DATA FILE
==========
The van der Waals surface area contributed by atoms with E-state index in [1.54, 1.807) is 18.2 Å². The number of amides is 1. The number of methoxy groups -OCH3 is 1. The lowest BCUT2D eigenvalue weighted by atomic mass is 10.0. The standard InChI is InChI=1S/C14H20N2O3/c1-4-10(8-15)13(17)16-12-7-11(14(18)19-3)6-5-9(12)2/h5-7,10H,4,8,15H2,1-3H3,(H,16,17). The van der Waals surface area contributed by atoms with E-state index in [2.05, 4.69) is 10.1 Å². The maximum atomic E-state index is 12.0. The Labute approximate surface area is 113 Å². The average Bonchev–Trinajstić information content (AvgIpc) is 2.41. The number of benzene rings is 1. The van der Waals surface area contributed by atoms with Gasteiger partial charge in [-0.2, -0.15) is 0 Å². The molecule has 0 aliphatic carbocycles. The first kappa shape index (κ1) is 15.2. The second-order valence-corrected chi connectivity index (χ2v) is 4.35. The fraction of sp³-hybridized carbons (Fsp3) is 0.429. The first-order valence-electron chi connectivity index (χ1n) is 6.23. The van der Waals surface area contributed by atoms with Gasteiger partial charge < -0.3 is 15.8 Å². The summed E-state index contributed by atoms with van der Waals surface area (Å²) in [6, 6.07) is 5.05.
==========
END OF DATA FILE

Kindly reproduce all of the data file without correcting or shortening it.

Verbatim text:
The van der Waals surface area contributed by atoms with E-state index in [1.54, 1.807) is 18.2 Å². The number of amides is 1. The number of methoxy groups -OCH3 is 1. The lowest BCUT2D eigenvalue weighted by atomic mass is 10.0. The standard InChI is InChI=1S/C14H20N2O3/c1-4-10(8-15)13(17)16-12-7-11(14(18)19-3)6-5-9(12)2/h5-7,10H,4,8,15H2,1-3H3,(H,16,17). The van der Waals surface area contributed by atoms with E-state index in [2.05, 4.69) is 10.1 Å². The maximum atomic E-state index is 12.0. The Labute approximate surface area is 113 Å². The average Bonchev–Trinajstić information content (AvgIpc) is 2.41. The number of benzene rings is 1. The van der Waals surface area contributed by atoms with Gasteiger partial charge in [-0.2, -0.15) is 0 Å². The molecule has 0 aliphatic carbocycles. The first kappa shape index (κ1) is 15.2. The second-order valence-corrected chi connectivity index (χ2v) is 4.35. The fraction of sp³-hybridized carbons (Fsp3) is 0.429. The first-order valence-electron chi connectivity index (χ1n) is 6.23. The van der Waals surface area contributed by atoms with Gasteiger partial charge < -0.3 is 15.8 Å². The summed E-state index contributed by atoms with van der Waals surface area (Å²) in [6, 6.07) is 5.05.